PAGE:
“[It’s] so mindboggling to me,” Chase Business Manager Marcel Smith Jr. told Tarrio. “I see nothing that indicates any reason why the account should be closed.”

Tarrio was a client of Chase for more than 10 years and “nothing looks out of whack as far as the order in which you’ve been doing your transactions or handing your business,” Smith said.

Finally, a person from the executive office who identified herself as “Nora” told Tarrio that the bank observed “inconsistent information” about his online shop. His website redirected to his online shop,, and “Chase has no relationship with the … and therefore couldn’t conduct required due diligence.”

Tarrio pushed back, saying the online shop went through a three-month certification process with Chase and the bank set up a checkout page for the online shop on its server. He even had emails with a Chase certification team that listed links to the website, he said.

He was told to give Chase his “dispute.” He did. But his account was closed on April 1 nonetheless.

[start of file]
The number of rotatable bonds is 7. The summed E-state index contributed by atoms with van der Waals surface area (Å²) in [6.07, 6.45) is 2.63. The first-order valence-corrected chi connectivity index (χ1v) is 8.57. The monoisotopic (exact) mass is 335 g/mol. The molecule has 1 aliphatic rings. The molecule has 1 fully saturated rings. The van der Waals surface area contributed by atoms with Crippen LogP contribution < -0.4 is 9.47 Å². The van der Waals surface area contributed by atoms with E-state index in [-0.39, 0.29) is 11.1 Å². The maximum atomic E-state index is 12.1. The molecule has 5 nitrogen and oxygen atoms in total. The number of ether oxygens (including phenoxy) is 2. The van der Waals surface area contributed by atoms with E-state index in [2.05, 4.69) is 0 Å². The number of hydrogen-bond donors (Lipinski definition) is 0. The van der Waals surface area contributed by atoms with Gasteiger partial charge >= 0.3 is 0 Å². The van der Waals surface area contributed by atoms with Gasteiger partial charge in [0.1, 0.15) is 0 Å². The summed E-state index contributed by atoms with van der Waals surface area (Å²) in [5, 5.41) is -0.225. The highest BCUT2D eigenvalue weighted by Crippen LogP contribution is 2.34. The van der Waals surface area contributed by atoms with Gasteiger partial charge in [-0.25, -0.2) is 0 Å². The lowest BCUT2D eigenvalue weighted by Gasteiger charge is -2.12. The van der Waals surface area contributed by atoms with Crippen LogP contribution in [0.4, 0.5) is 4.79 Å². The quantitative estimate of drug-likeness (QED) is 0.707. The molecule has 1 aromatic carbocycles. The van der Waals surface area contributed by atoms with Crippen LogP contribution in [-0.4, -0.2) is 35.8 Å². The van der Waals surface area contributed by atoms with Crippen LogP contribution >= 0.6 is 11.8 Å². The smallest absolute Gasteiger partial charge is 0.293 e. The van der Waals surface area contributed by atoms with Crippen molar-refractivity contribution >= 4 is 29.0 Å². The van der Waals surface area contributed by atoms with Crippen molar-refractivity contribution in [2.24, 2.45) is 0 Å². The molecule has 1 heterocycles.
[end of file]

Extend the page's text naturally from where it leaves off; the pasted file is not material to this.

Proud Boys

Tarrio, who’s of Afro-Cuban ancestry, was in November elected the chairman of Proud Boys, a somewhat satirical drinking club that describes its members as “Western chauvinists”—a term coined by its founder, comedian and former Fox host Gavin McInnes to mean “a proud and unabashed proponent of Western Civilization.”
Some of its members go to right-wing rallies and events to “do free security for conservative speakers,” its website says. Some members have been involved in fights with members of violent leftist groups such as Antifa.

From short online clips of some of the fights, it’s sometimes hard to discern who started them. Tarrio was adamant, though, that there’s not a single example of a Proud Boy breaking the group’s precept of not starting a fight.

“Get on YouTube, search it all day, you’ll never find a Proud Boy that goes and initiates something,” he said in a February interview with conservative YouTuber Sarah Corriher.